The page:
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Oshawa Curling Club

Coaches Corner - 1

Editor: Chris Daffern
Date: 2014-02-13



Like any sport or organized form of recreation, curling has its rules of play that all players are expected to know and abide by. But this can be problematic. Most of us will never see an official during our games. So, the fair and lawful conduct of play relies upon the good spirit and honour of competitors. Yet, despite the best efforts of the curling powers and rules authorities, not everything is always cut and dry. When a circumstance arises that isn’t covered by the rules, it is expected to be resolved by the participants in accordance with equity, meaning what is fair and reasonable.


It is not our prerogative to choose to selectively “interpret” the rules and apply them when we want to or when it is convenient. The rules are the rules. As Bill Tschirhart writes in “The Most Common Rule Violation” on his blog (Bill’s View of the World from Behind “A Pane in the Glass” posted on www.curlingzone.com), “if a game and its rules, regulations & procedures are to have the desired impact on the integrity of the sport, its practitioners need to abide by all of them, not just the ones that are most convenient, turning a blind eye to those they arbitrarily feel not worthy of compliance.” They aren’t guidelines!


When it comes to officiated play, do competitors really want officials to interpret the rules or apply them? I wholeheartedly agree with Mr. Tschirhart’s opinion that it is not the role of an official to decide which rules to apply and which to ignore. (Consider for a moment the various interpretations, inconsistencies and unpredictability that could arise.) Something may be OK with him or her personally but not in the role of an official pledged to uphold the rules, all of the rules, as printed. If interpretation is required, that’s the role of the governing bodies’ rules committees; which is why the rules of competition are reviewed every two years and modified where required - - and the 2013 2014 season is the second year of the two-year cycle.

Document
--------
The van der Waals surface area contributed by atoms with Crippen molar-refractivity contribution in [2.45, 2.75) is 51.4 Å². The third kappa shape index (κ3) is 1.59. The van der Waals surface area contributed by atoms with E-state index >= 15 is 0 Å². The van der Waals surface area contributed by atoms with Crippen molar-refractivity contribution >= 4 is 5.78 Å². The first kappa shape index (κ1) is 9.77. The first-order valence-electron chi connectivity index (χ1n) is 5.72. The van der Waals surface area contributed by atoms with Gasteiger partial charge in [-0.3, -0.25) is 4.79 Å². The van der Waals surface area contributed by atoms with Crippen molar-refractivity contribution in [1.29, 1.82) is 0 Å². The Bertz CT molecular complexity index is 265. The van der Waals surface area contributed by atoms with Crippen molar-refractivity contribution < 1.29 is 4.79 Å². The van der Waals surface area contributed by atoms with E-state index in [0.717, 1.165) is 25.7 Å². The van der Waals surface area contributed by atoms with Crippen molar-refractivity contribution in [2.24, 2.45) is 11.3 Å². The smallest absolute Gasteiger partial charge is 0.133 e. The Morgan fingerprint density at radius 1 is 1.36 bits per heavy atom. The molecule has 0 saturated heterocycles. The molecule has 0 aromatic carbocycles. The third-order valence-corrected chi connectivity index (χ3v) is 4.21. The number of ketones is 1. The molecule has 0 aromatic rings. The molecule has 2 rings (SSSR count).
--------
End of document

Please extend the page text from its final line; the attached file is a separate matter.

This is the first in an occasional series of short rules reminders and/or refreshers, and from time to time the unwritten etiquette of the game, based upon questions coming back through members and observations by various coaches or certified officials of infractions or questionable sportsmanship. The rules authority is the Canadian Curling Association's "Rules of Curling for General Play" for the period from September 2012 to September 2014 that is posted on the Canadian Curling Association’s website.


The first question is:


Q.  What do we do when a rock is touched (or burned) during play?

A.  This is Rule 9. First of all, no stone in motion shall be touched by any player, equipment or personal belongings of the team to which it belongs.


Assuming the touch or burn is by the delivering team (not the opposition), there are two scenarios.

  1. If the rock is touched between the tee line at the delivering end and the hog line at the opposite end of the sheet, the touched stone is to be removed from play immediately by the delivering team.
  2. But, if the touch is made inside the hog line, let the rock continue in motion. When all stones have come to rest, the non-offending team has (a) the option to remove the touched stone and replace all stones that were displaced after the infraction to their original position; OR, (b) leave all stones where they came to rest; OR, (c) place all stones where the non-offending team (usually the skip or vice if in charge of the house) reasonably considers the stones would have come to rest had the moving stone not been touched.


Note the decisions in scenario #2 are strictly up to the non-offending team. It’s not debatable or arguable. Nor is it necessary for the offending team to agree. But, this rule and its application rely upon all players abiding by the Curlers’ Code of Ethics and Fair Play;

-        play the game with a spirit of good sportsmanship

-        conduct yourself honourably

-        never knowingly break a rule and divulge any breach of a rule, and

-        strictly observe the written rules but equally observe the spirit of the rules, whether written or not.


For another perspective on issues concerning touched or burnt rocks, have a look at the CurlingZone.com forum on this subject.

In conclusion, play well, play fair and always have fun.  After all, it’s just a game.


If you have a question about rules or etiquette, please send them to the Club through the contact on the website and they will be addressed in an upcoming Curling Coaches Corner.

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